Comfrey is another one of those common plants we see everywhere but for whatever reason, it has fallen out of favour as a remedy in modern times. As soon as I started putting this piece together along with some balms and remedies to aid a friend (post to follow), it was suddenly required by 4 people in my life. I am, of course, always happy to oblige though it left my stores a little low and then…TAADAAA! Along comes an abundant wild patch I’ve never discovered before. Now is clearly the time for me to acquaint you with it.
Comfrey’s folk name is Knitbone (also,Boneset, knitback and bruisewort); a clue as to its uses. It has powerful healing properties including Allentoin, which increases white blood cell production and Mucilage which is an anti-inflammatory. I only use it as a topical remedy as regular internal use is not recommended due to its potential to be carcinogenic. That being said, the Greeks and Romans swore by it. Using the leaves for the insides and the roots for the outside. The roots contain more PA’s (pyrrolizidine alkaloids) which accumulate in the liver and has been linked with cancer. I use only the leaves.
The most common method of using Knitbone is as a poultice to speed up the healing process. Simply mash some leaves with a tiny bit of water, apply to the area and wrap it up (I use a strip of linen). Other popular choices are as ointment and a soak (great in a bath blend for eczema).
I’m sure anyone reading this has enough common sense to know this, but I’ll say it here anyway: Herbal and folk remedies work in conjunction with modern medicine, not as a replacement, if you break a bone, GO TO A HOSPITAL!!! Comfrey can be used to ease symptoms and aid healing after. Its also great for burns, bruises, bites, rheumatism, skin complaints such as eczema and psoriasis and swelling.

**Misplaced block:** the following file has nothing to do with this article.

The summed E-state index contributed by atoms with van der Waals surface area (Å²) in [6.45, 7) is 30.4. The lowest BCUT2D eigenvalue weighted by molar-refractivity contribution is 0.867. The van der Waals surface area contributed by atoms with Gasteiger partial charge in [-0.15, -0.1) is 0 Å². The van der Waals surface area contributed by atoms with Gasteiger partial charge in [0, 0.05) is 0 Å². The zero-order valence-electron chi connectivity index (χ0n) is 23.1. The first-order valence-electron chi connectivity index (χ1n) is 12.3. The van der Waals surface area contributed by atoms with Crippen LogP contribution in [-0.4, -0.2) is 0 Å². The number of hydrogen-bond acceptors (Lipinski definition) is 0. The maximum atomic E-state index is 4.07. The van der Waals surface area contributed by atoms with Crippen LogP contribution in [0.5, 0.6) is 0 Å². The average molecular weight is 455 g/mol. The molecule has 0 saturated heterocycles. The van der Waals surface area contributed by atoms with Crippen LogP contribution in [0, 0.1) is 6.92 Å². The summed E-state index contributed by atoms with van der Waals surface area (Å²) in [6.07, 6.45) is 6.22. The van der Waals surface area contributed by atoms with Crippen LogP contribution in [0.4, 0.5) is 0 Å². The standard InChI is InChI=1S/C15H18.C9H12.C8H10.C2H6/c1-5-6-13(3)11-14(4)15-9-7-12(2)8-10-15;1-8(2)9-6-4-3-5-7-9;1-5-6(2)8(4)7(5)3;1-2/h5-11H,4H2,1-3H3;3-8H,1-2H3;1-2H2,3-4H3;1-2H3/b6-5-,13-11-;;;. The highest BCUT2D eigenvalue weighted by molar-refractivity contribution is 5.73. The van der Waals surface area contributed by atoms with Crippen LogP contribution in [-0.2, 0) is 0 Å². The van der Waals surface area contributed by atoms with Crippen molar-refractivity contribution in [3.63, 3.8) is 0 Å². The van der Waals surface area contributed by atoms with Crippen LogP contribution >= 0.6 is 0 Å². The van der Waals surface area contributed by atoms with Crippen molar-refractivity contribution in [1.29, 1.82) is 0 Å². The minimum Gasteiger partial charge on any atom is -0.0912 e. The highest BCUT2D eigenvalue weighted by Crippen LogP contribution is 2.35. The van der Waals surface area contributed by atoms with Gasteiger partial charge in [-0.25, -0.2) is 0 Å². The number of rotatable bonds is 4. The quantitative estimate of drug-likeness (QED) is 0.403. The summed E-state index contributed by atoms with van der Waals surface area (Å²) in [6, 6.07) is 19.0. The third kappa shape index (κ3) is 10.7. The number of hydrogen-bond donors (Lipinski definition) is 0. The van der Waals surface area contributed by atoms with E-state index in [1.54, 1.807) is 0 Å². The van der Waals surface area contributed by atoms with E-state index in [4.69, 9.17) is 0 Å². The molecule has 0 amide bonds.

2 more cautions here:
- ensure any wound has been cleaned thoroughly, you don’t want anything trapped inside once it has healed.
- do not apply on an open wound as you risk getting the potentially carcinogenic PA’s into your blood stream. other plants such as yarrow and plantain could be used to encourage clotting first.
Comfrey is also a gardeners friend; a potent and stinky fertilizer can be made by adding a handful of leaves to your watering can and leaving for a day or two. A handful of leaves can be added to activate a compost heap. It can be sacrificed to the slugs to protect other plants and when planted as a companion plant it grows a deep tap-root, bringing nutrients up for other plants.
Comfrey is associated with Saturn, the element of water, Capricorn and is sacred to Hecate. It has protective attributes, its name meaning ‘to attach’, it can be used to ensure things or people come back to you (a popular talisman to give to travelers), or to aid something becoming ‘un-attached’ by burning as an incense.
However you have need for it, I feel Comfrey is a valuable addition to any witches garden and apothecary, it grows with enthusiasm and wants to be useful. Bee’s love it, plants love it, I love it!
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peace out witches!
Love Kate xxx
5 thoughts on “Comfrey *symphytum Officinale*”
Brilliant stuff. They use it a lot here in Austria. It’s called “Schwarzwurze”
– translated blackroot. (You do have to be careful with using it.) My husband’s grandmother would make her own ointment from the root. And even now many of the chemists make their own to sell. It helped my kids broken and fractured bones when they were young, as well as bruising.
Great post. 😊
Thank you. I might harvest some of the roots in the autumn then and give it a try.
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